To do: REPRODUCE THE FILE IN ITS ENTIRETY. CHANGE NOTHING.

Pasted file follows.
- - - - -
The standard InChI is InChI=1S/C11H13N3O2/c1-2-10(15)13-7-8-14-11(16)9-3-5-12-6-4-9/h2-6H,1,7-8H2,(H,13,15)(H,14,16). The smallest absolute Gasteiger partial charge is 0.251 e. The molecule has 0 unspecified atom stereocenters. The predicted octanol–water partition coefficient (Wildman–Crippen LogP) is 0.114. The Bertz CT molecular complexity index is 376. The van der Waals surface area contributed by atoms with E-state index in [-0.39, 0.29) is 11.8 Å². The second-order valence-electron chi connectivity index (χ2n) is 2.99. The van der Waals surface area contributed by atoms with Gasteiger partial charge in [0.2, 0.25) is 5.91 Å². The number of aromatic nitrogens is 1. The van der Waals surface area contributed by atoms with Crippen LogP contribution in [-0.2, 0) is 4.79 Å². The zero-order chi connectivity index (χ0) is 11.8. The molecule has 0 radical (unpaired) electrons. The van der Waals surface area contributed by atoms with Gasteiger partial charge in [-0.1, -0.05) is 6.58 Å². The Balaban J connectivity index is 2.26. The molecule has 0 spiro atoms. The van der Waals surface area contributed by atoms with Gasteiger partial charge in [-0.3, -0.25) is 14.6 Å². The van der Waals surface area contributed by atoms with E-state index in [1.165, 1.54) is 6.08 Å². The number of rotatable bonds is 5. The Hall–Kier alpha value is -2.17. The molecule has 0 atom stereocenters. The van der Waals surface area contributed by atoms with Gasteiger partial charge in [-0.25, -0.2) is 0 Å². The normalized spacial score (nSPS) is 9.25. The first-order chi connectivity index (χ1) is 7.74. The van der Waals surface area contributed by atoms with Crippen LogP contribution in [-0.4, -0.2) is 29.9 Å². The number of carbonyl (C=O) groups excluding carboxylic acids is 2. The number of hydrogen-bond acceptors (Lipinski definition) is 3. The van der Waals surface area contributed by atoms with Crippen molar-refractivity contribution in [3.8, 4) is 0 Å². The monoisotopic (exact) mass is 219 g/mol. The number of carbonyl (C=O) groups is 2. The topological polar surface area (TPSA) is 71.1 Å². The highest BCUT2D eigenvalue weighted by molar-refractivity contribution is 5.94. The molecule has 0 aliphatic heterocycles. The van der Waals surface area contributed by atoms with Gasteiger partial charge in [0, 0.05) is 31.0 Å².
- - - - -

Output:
The standard InChI is InChI=1S/C11H13N3O2/c1-2-10(15)13-7-8-14-11(16)9-3-5-12-6-4-9/h2-6H,1,7-8H2,(H,13,15)(H,14,16). The smallest absolute Gasteiger partial charge is 0.251 e. The molecule has 0 unspecified atom stereocenters. The predicted octanol–water partition coefficient (Wildman–Crippen LogP) is 0.114. The Bertz CT molecular complexity index is 376. The van der Waals surface area contributed by atoms with E-state index in [-0.39, 0.29) is 11.8 Å². The second-order valence-electron chi connectivity index (χ2n) is 2.99. The van der Waals surface area contributed by atoms with Gasteiger partial charge in [0.2, 0.25) is 5.91 Å². The number of aromatic nitrogens is 1. The van der Waals surface area contributed by atoms with Crippen LogP contribution in [-0.2, 0) is 4.79 Å². The zero-order chi connectivity index (χ0) is 11.8. The molecule has 0 radical (unpaired) electrons. The van der Waals surface area contributed by atoms with Gasteiger partial charge in [-0.1, -0.05) is 6.58 Å². The Balaban J connectivity index is 2.26. The molecule has 0 spiro atoms. The van der Waals surface area contributed by atoms with Gasteiger partial charge in [-0.3, -0.25) is 14.6 Å². The van der Waals surface area contributed by atoms with E-state index in [1.165, 1.54) is 6.08 Å². The number of rotatable bonds is 5. The Hall–Kier alpha value is -2.17. The molecule has 0 atom stereocenters. The van der Waals surface area contributed by atoms with Gasteiger partial charge in [-0.25, -0.2) is 0 Å². The normalized spacial score (nSPS) is 9.25. The first-order chi connectivity index (χ1) is 7.74. The van der Waals surface area contributed by atoms with Crippen LogP contribution in [-0.4, -0.2) is 29.9 Å². The number of carbonyl (C=O) groups excluding carboxylic acids is 2. The number of hydrogen-bond acceptors (Lipinski definition) is 3. The van der Waals surface area contributed by atoms with Crippen molar-refractivity contribution in [3.8, 4) is 0 Å². The monoisotopic (exact) mass is 219 g/mol. The number of carbonyl (C=O) groups is 2. The topological polar surface area (TPSA) is 71.1 Å². The highest BCUT2D eigenvalue weighted by molar-refractivity contribution is 5.94. The molecule has 0 aliphatic heterocycles. The van der Waals surface area contributed by atoms with Gasteiger partial charge in [0, 0.05) is 31.0 Å².